Storm Arwen struck the north-east coast on the night of 27 November 2021 with a maximum gust recorded locally of 98mph. It was the worst storm at Howick in living memory and has done extensive damage in the garden and woods. More than 200 mature hardwood trees were blown over as were some old conifers, and many more lost branches to the point where they will have to be taken down. The following points are worth noting:
The wind came from the north north-east, a most unusual direction here for a gale which normally comes from the west over the Atlantic; the root systems below the ground have grown to give protection from the west which meant that many trees were poorly defended.
The wind strength was extraordinary; we have had nothing like it for over 100 years.
The old oaks suffered most since their branches are more brittle; some survivors will have to be assessed to make sure they are safe to remain standing. The worst hit area is the oak plantation planted by Charles, 2nd Earl Grey, up the Back Drive and part of that is likely to remain closed to the public for some time.
The Hydrangea Garden suffered most. Two of the three 150 year old Corsican Pines blew over and landed right in the middle of three of the hydrangea beds. A 100 year Oriental Spruce nearby also blew over together with a mature Silver Maple from West Virginia in America. Most of the hydrangeas will come again from the bottom but that is unlikely to happen with the Eucryphias.
We are lucky to have access to expert advice. Charlie Erskine, one of our retired Trustees and a former Curator of the Arboretum at Kew (who had to deal with the aftermath of the famous October 1987 storm there) and David Knott, a new Trustee and Curator of the four gardens comprising the Royal Botanic Gardens, Edinburgh, have both visited recently. Their main message is not to lose heart, simply work through the programme and remember that big machinery can do more damage than good, i.e. wait for the conditions to be right before bringing it in. We have, in fact, been very lucky with an unusually dry late winter and spring which has allowed us to make good progress with clearing up in the garden. We have taken the following steps:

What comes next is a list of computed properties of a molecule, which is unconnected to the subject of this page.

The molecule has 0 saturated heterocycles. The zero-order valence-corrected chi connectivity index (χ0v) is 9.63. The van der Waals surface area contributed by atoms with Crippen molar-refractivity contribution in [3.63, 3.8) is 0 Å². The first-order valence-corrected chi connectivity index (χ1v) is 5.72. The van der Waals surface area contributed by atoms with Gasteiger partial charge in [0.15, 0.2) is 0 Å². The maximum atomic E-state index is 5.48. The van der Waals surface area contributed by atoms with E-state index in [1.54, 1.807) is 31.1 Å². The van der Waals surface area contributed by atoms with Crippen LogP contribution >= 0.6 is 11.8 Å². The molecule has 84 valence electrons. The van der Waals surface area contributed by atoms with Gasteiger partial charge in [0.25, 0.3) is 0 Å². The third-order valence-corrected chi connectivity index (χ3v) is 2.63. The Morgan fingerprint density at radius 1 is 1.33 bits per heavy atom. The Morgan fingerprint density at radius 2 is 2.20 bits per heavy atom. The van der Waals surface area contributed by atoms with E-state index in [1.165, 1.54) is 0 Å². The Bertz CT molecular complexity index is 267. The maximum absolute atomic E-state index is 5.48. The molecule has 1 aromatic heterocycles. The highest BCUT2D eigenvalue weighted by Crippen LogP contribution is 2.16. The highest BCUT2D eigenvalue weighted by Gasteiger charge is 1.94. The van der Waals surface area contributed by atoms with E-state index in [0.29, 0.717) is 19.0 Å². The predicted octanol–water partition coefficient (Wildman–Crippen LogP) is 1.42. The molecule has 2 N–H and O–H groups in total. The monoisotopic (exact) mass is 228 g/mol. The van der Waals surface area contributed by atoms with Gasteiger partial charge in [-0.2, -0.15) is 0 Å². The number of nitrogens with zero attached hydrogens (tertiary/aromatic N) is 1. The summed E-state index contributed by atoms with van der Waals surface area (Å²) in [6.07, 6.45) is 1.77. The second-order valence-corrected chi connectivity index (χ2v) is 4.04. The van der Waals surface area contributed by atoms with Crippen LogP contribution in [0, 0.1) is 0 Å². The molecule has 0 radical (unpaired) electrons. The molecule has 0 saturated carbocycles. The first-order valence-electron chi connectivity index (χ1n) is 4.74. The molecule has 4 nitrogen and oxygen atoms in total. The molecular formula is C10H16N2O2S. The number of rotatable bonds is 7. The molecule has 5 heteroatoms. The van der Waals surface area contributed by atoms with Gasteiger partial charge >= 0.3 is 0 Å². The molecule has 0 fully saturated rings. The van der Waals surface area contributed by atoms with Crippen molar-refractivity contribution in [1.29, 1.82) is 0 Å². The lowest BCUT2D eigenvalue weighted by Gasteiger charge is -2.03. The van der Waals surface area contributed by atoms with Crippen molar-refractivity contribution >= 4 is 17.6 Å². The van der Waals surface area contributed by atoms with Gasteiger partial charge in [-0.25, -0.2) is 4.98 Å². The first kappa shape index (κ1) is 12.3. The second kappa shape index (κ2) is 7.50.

All the paths in the garden and arboretum are clear and safe to use apart from the part of the Back Drive mentioned above, and a section of Sitka Spruce in the centre of the Long Walk which will stay closed.
We shall continue to deal with the work in-house; all the good contractors are up to their eyes in work but we hope to get some outside help (and machinery) early in the New Year.
We are getting a good service from our regular tree surgeons and they will be spending time here.
BUT, we shall not be in a hurry; it is all going to take a long time and we will only be working in the woods when the weather conditions are right in order to minimise further damage. The overarching message is that the interest of the plants comes first.
Development programmes in the garden have been halted for the time being. These will be restarted, probably early next year, even if it means extending the clear-up operation in outlying areas.
So, please do not be surprised to see fallen trees dotted about and obvious patches of storm damage; indeed, they may add to the interest of a visit for some. However, we do ask for some patience and understanding from visitors who expect tidiness!